The gear used for cooking needs attention and skill to accomplish the cooking of your meal. Liquid fuels such as white gas are very reliable in the cold. Canister fuels work well also, but you need to keep the canister warm. Throw it in your sleeping bag at night. Keep it in a wool sock. Use a small square of Closed Cell Foam pad to set the canister on as you cook. This insulates and keeps the fuel warmer.
Why do I consider cooking a skill for the cold weather, well there is great emphasis in cooking in the cold. You can not get away with quick trail meals. You need to eat warmer meals to stay warm. The average person burns about 2700 calories a day in the summer. In the winter you need to be prepared to burn about 4000 a day. Considering this, it takes skill in planning and preparing those meals, not to mention getting them into camp. Again, packing becomes a tremendous skill that pays off.
We teach the acronym C.O.L.D. Clean, Overheating, Layers, and Dry. This simple acronym is all about skills.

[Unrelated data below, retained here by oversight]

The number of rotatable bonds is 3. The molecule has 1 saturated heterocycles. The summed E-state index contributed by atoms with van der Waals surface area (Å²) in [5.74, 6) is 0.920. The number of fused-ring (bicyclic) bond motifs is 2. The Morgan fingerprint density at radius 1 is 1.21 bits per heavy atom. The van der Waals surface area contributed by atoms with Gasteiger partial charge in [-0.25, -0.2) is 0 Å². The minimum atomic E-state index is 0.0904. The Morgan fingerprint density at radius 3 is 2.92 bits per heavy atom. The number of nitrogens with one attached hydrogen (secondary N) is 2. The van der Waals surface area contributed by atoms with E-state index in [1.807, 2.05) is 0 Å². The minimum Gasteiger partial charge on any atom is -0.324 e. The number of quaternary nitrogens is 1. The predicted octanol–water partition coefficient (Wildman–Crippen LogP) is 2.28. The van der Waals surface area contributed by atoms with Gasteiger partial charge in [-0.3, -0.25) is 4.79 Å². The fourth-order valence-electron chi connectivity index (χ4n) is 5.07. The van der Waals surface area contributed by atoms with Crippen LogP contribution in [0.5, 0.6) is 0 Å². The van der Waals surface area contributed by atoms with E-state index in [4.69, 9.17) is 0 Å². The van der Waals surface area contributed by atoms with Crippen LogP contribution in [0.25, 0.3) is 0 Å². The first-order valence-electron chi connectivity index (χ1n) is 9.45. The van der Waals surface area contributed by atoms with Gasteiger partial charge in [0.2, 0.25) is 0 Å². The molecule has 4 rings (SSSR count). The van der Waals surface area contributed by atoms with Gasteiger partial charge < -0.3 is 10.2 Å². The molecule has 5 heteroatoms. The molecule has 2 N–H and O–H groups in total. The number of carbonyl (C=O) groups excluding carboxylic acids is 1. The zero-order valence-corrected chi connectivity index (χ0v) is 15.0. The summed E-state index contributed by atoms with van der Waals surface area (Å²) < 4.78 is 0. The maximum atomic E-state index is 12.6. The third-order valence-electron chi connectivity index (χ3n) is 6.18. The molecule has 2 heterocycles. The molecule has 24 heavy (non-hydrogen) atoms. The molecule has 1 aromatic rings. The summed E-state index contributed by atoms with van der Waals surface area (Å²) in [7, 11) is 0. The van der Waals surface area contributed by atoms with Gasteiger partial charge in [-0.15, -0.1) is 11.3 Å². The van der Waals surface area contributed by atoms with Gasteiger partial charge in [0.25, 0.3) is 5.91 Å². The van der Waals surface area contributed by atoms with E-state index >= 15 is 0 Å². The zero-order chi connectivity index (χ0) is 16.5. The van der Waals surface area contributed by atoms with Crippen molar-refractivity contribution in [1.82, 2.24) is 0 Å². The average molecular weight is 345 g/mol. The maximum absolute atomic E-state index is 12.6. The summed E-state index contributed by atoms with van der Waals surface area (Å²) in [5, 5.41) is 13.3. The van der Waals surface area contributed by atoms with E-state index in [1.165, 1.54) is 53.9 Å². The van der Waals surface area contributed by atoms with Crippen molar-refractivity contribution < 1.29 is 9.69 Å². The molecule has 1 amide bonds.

Staying clean, both your body and your clothing. Dirty, oily clothing allows for water to seep as well as wind. This will not protect you against the elements any longer. You must stay as clean as you can. A quick wipe down before you go to bed and when you get up in the morning will keep you warmer. Keeping from Overheating will reduce sweat and therefore will keep you warmer. Reducing the amount of moisture on the body will keep you from freezing. We do this by wearing loose layers. An effective layering system of clothing that will assist you in regulating your temperature keeping your comfortable and warm. And finally staying dry. Staying out of the snow when it is critical to stay dry. This means changing after playing in the snow or digging a snow cave. Water is your enemy in the cold (unless you are drinking it). Remember C.O.L.D. to stay Warm!
Before setting up your tent, pack the snow. You are your buddy, walk with your snow shoes stamping down a platform for your tent. It need not be too much bigger than the footprint of the tent. Pack it so you no longer punch through when you walk. This will provide a comfortable platform to sleep on and make it easier to set up your tent.